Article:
Industrial application of a multitooth tool breakage detection system using spindle motor electrical power consumption

  • Aníbal Reñones
  • Javier Rodríguez
  • Luis J. de Miguel


This paper describes a multitooth tool diagnosis application to be used in the car industry. The main focus is on the optimal variable selection (noise, vibration, temperature, and tool drives electrical power consumption) of the tool’s environment, and the signal processing by means of the segmentation of the electrical power consumption signals into groups of inserts according to the type of tools studied. The fault detection algorithms are based on statistical analysis of the spindle tool power consumption. Different statistical parameters are used in a change detection algorithm, while keeping in mind the need for a reliable and low-cost fault diagnosis system. Multitooth tools add an important degree of difficulty to the fault detection problem as opposed to simple tools because of the complexity introduced by the high number of inserts that the workpiece is machining at the same time, for different kinds of finishing and operations.


Tool breakage detection Multitooth tools Change detection Electrical power consumption 


Unable to display preview. Download preview PDF.

Unable to display preview. Download preview PDF.


  1. 1.
    Du R, Elbestawi MA et al (1995) Automated monitoring of manufacturing processes, part 1: monitoring methods. J Eng Ind 117:121–132CrossRefGoogle Scholar
  2. 2.
    Altintas Y (2000) Manufacturing automation: metal cutting mechanics, machine tool vibrations and CNC design. Cambridge University Press, CambridgeGoogle Scholar
  3. 3.
    Astakhov VP (2004) The assessment of cutting tool wear. Int J Mach Tools Manuf (44):637–647Google Scholar
  4. 4.
    Liang SY, Hecker RL, Landers RG (2004) Machining process monitoring and control: the state of the art. J Manuf Sci Eng 126(2):297–310CrossRefGoogle Scholar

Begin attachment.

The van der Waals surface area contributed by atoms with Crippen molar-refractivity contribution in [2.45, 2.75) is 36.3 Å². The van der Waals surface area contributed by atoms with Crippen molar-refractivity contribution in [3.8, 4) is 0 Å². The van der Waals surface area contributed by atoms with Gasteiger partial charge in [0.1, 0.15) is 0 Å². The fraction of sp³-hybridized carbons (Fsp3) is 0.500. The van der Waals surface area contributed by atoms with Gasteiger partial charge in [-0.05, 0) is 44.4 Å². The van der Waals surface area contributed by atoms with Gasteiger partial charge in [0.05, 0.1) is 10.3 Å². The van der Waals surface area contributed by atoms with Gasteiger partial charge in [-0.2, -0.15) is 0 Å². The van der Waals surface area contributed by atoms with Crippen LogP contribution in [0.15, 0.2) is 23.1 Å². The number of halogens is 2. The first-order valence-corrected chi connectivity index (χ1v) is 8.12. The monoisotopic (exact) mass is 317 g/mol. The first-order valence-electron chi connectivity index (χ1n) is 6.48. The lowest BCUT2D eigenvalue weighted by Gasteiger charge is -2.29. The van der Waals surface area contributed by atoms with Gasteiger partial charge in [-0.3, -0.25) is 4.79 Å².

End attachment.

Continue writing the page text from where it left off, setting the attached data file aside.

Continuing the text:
5. 5.
    Frankowiak M et al (2005) A review of the evolution of microcontroller-based machine and process monitoring. Int J Mach Tools Manuf 45:573–582CrossRefGoogle Scholar
  6. 6.
    Jemielniak K (1999) Commercial tool condition monitoring systems. Int J Adv Manuf Technol 15:711–721CrossRefGoogle Scholar
  7. 7.
    Romero-Troncoso RJ et al (2003) Driver current analysis for sensorless tool breakage monitoring of cnc milling machines. Int J Mach Tools Manuf 43:1529–1534CrossRefGoogle Scholar
  8. 8.
    Altintas Y (1992) Prediction of cuttings forces and tool breakage in milling from feed current measurements. J Eng Ind 114:386–292Google Scholar
  9. 9.
    Mesina OS, Langari R (2001) A neuro-fuzzy system for tool condition monitoring in metal cutting. J Manuf Sci Eng 123:312–318CrossRefGoogle Scholar
  10. 10.
    Kamarthi SV, Kumara SRT, Cohen PH (2000) Flank wear estimation in turning through wavelet representation of acoustic emission signals. J Manuf Sci Eng 122:12–19CrossRefGoogle Scholar
  11. 11.
    Scheffer C et al (2003) Development of a tool wear-monitoring system for hard turning. Int J Mach Tools Manuf 43:973–985CrossRefGoogle Scholar
  12. 12.
    Tlusty G (2000) Manufacturing processes and equipment. Prentice Hall, Englewood CliffsGoogle Scholar
  13. 13.
    Altintas Y, Shamoto E et al (1999) Analytical prediction of stability lobes in ball end milling. J Manuf Sci Eng 121:586–592CrossRefGoogle Scholar
  14. 14.
    Stein JL, Huh K (2002) Monitoring cutting forces in turning: a model-based approach. J Manuf Sci Eng 124(1):26–31CrossRefGoogle Scholar
  15. 15.
    Mahfouz IA (2003) Drilling wear detection and classification using vibration signals and artificial neural network. Int J Mach Tools Manuf 43:707–720CrossRefGoogle Scholar
  16. 16.
    Wu Y, Escande P, Du R (2001) A new method for real-time tool condition monitoring in transfer machining stations. J Manuf Sci Eng 123:339–347CrossRefGoogle Scholar
  17. 17.
    Zahra NH, Yu G (2003) Gradual wear monitoring of turning inserts using wavelet analysis of ultrasound waves. Int J Mach Tools Manuf 43:337–343CrossRefGoogle Scholar
  18. 18.
    Li X et al (2000) Feed cutting force estimation from the current measurement with hybrid learning. Int J Adv Manuf Technol 16:859–862CrossRefGoogle Scholar
  19. 19.
    Wang L et al (2003) A method for sensor selection in reconfigurable process monitoring. J Manuf Sci Eng 125(1):95–99CrossRefGoogle Scholar
  20. 20.
    Basseville M, Nikiforov I (1993) Detection of abrupt changes: theory and application. Prentice Hall, Englewood CliffsGoogle Scholar
  21. 21.
    Gusstafson F (2000) Adaptive filtering and change detection. Wiley, New YorkCrossRefGoogle Scholar

Copyright information

© Springer-Verlag London Limited 2009

Authors and Affiliations

  • Aníbal Reñones
    • 1
  • Javier Rodríguez
    • 1
  • Luis J. de Miguel
    • 2
  1. 1.CARTIF Technology CentreValladolidSpain
  2. 2.Department Control and Systems EngineeringUniversity of ValladolidValladolidSpain

Personalised recommendations